In 22 seasons as producing artistic director, Charlie Fee has discovered that a dialed-in summer for Idaho Shakespeare Festival requires three things:
1) Two plays written by The Bard.
2) Significant variety among the other three plays.
3) An above-average bottle of vino.
OK, that last part is optional. But the merry, welcoming nature of Idaho Shakespeare Festival is one of its biggest strengths, and that goes for the action on stage AND the picnic-on-the-grass atmosphere.
When it comes time to plot out a season, Fee takes on the challenge like a cultured yet populist host. He has to figure out a way for everyone - not just theater buffs or English profs - to have a good time.
"It's sort of like planning a really good dinner party," Fee explains during a break from rehearsals. "You've got to have variety, but it's got to somehow feel like it all fits together."
The next four months will offer moments that are humorous, dramatic, tragic, zany and challenging - possibly, all on the same night. With 93 performances and 42 actors, Fee says, it will be the biggest season in the festival's 37-year history. Not that this comes as a surprise.
The festival just keeps growing, bit by bit, while operating in conjunction with its sister companies, Great Lakes Theater in Cleveland, and Lake Tahoe Shakespeare Festival.
Shows are built in Cleveland, then head to Boise - or vice-versa. Actors move between cities. Some get recast. Others come and go.
"The whole structure of moving people around, while it's challenging, it's hard, it's also been really great for everybody," Fee explains. "We're a much better company than we were five years, 10 years ago, by a long shot."
Because of casting needs, the festival has welcomed lots of new faces the last few years, which has helped keep the creative juices flowing.
"It's super healthy for the company," Fee says. "It's exciting. It's just fresh."
Consequently, it's impossible for the dawn of a new ISF season not to feel vibrant and brimming with potential. That translates into big-time ticket sales at the 770-capacity venue.
Nearly 60,000 people attended ISF plays last summer: "When you compare that to the size of Boise," Fee admits, "it's kind of like, 'What?' "
Here are this year's plays, which run in repertory, with the exception of the last one of the summer:
"Blithe Spirit," by Noël Coward, May 31-June 30: A writer is tormented by the ghost of his ex-wife in this comedy. Like most of Coward's plays, "Blithe Spirit" is an actor's medium, Fee says. As director, his job is keep things running smoothly - you know, doing things like making sure the cocktail ingredients are stocked: "They make and drink 13 martinis in scene one," Fee says with a chuckle.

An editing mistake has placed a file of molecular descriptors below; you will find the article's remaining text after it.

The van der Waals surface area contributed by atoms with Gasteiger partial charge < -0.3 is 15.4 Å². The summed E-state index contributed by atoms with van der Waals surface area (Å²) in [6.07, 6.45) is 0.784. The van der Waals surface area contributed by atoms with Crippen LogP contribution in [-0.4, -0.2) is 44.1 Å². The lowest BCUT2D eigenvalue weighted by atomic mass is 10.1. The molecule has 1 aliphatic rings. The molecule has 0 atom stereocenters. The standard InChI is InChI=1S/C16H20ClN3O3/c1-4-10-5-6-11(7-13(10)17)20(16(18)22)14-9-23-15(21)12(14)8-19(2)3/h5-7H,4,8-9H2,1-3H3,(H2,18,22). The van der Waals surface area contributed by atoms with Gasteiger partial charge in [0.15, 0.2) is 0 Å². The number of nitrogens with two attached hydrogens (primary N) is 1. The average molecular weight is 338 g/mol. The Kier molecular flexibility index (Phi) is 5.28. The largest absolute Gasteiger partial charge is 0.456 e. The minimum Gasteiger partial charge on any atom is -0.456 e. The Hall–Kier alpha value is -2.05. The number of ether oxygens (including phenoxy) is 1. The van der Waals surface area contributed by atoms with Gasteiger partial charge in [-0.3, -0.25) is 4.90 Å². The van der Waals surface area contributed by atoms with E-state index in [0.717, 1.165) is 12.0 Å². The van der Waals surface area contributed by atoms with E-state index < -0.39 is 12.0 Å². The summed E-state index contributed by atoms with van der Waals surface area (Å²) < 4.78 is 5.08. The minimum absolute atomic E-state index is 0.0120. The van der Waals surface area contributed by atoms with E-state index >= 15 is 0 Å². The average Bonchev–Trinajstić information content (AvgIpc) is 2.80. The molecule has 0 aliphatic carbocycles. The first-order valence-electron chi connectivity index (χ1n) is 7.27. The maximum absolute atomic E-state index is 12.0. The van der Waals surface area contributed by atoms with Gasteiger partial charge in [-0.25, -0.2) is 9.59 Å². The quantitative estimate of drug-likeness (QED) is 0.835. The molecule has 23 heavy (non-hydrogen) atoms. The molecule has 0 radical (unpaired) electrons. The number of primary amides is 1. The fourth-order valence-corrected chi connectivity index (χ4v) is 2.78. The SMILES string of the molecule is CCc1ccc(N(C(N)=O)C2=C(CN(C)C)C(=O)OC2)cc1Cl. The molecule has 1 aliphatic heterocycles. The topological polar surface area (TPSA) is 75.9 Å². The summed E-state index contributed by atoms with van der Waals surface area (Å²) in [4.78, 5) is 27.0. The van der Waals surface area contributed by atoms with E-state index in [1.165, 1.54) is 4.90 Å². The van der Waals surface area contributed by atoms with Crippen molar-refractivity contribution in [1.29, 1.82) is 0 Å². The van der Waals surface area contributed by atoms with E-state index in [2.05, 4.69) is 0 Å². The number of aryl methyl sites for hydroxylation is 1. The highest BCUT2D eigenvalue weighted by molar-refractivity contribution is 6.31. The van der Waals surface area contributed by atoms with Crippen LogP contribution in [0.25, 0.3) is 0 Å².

"Much Ado About Nothing," by William Shakespeare, June 7-Aug. 4: Renowned director Sharon Ott, who earned praise and awards during her stints leading Berkeley and Seattle Repertory Theater companies, will make her ISF debut with this witty, comedic classic.
"Sweeney Todd: The Demon Barber of Fleet Street," music and lyrics by Stephen Sondheim, book by Hugh Wheeler, July 5-Sept. 1: Director Victoria Bussert returns for her eighth season with ISF in this musical thriller. It's probably the most technically demanding play of the season - and definitely the bloodiest.
"King Richard III," by William Shakespeare, Aug. 9-31: Another technical challenge, this play will end the repertory season with the festival debut from director Joseph Hanreddy. Hanreddy spent 17 years as artistic director at Milwaukee Repertory Theater, so he's well-prepared for this history of Richard III's brief, villainous reign.
"The Foreigner," by Larry Shue. Sept. 6-Sept. 29: Director Sari Ketter, who led "An Ideal Husband" in 2010, will return for this "award-winning, outrageously funny farce" set in a resort-style Southern fishing lodge.
To an outsider, ISF's season might beg the question: Why are there only two Shakespeare plays from a festival that used to do nothing BUT Shakespeare?
"Two is kind of perfect," Fee explains. "First of all, because they're huge, and our audience wants to see Shakespeare - wants the core to be Shakespeare.
"On the other hand, I'll tell you right now that 'Richard III,' of course, will be the lowest attendance," he continues. "It's challenging. The histories are always hard. 'Much Ado' will be really big. But I would bet that 'Sweeney Todd' or 'The Foreigner' will be the highest-selling shows of the season."
And if you do find yourself in over your head at "Richard III"? (This is a joke. You won't.) Hey, there's always that picnic basket. Feed your body and mind whatever sustenance it needs to fully appreciate the totally Boise experience known as Idaho Shakespeare Festival.
"You can bring anything you want into our theater," Fee says, quickly adding, "Well, within reason!
"That's something we'll never change," he adds. "It's too much fun."
Michael Deeds: 377-6407, @IDS_Deeds